There were people on the Hill who thought the whole disarmament business was kooky and might lead to unilateral disarmament, and what we really needed was to control arms rather than to talk about general and complete disarmament. So the compromise name for this agency was the Arms Control and Disarmament Agency (ACDA).
I had by that time become one of two or three policy officers in what was still called USDA [U.S. Disarmament Administration]. I left behind my pure analytical and research role and mentality. It was interesting to devise policy approaches and how to implement them.
Eventually a draft statute was put together and sent up to the Hill, which made some amendments and added the phrase, “Arms Control.” Congress also wanted to create an advisory committee for this Arms Control Agency to make sure that it wouldn’t just be staffed by a bunch of strange people, such as “peaceniks”. (President Kennedy is seen at left signing the ACDA Act legislation, creating the agency.)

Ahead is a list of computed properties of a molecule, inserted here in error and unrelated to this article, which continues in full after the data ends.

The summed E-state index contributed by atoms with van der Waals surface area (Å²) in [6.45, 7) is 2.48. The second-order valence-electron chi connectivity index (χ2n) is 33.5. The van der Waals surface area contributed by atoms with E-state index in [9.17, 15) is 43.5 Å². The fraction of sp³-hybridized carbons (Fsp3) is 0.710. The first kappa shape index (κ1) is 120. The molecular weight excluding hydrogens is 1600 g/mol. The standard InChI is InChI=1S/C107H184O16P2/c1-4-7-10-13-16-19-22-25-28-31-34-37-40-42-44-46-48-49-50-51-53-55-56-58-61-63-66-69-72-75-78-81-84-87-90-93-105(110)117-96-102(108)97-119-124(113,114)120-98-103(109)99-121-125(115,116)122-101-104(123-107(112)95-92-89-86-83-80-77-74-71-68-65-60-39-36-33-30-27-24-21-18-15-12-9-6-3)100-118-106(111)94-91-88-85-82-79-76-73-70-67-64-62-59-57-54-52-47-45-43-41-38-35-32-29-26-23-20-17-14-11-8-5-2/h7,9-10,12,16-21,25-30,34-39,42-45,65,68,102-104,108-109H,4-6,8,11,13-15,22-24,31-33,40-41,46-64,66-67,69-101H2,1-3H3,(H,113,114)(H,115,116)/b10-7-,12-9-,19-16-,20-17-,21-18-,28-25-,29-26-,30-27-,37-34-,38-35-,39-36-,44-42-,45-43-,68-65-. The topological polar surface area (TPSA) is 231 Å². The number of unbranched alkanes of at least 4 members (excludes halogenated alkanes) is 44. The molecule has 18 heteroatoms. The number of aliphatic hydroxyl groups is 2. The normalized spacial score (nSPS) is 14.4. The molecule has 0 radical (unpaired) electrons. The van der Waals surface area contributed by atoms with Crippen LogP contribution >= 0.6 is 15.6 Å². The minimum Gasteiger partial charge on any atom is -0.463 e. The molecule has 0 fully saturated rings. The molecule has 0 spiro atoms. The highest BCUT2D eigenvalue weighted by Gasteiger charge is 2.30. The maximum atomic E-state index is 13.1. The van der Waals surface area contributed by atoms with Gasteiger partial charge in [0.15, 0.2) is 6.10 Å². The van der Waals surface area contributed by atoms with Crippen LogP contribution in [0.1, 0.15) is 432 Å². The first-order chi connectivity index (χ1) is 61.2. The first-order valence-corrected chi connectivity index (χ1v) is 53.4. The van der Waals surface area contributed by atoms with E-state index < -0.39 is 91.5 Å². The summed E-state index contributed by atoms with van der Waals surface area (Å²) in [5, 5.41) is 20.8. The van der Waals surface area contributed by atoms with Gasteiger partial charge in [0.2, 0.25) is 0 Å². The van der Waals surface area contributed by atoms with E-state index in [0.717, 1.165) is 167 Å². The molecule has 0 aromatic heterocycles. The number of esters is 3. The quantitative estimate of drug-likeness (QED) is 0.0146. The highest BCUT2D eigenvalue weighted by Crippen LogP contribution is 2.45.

There were people who were obsessed with guilt because of Hiroshima, and so on. Congress wanted to have a rather tough man, not exactly as a supervisor, but a monitor of what the agency was doing. That was all put into this statute.
By October 1961, the Arms Control Agency was established by Congress. Mr. William Foster, a very prominent, respected Republican and a former industrialist who’d been in the Defense Department, was the first head of the Agency. His appointment was a way for Kennedy to tell the more skeptical Republicans that he had two tough guys in this arms control business. John McCloy was made the head of this advisory group, the General Advisory Committee.
Another of McCloy’s tasks was to create a permanent agency to replace the organization that had been established late in 1960 by President Eisenhower’s Executive Order. I decided to leave the agency when the Arms Control and Disarmament Agency was established by Congress.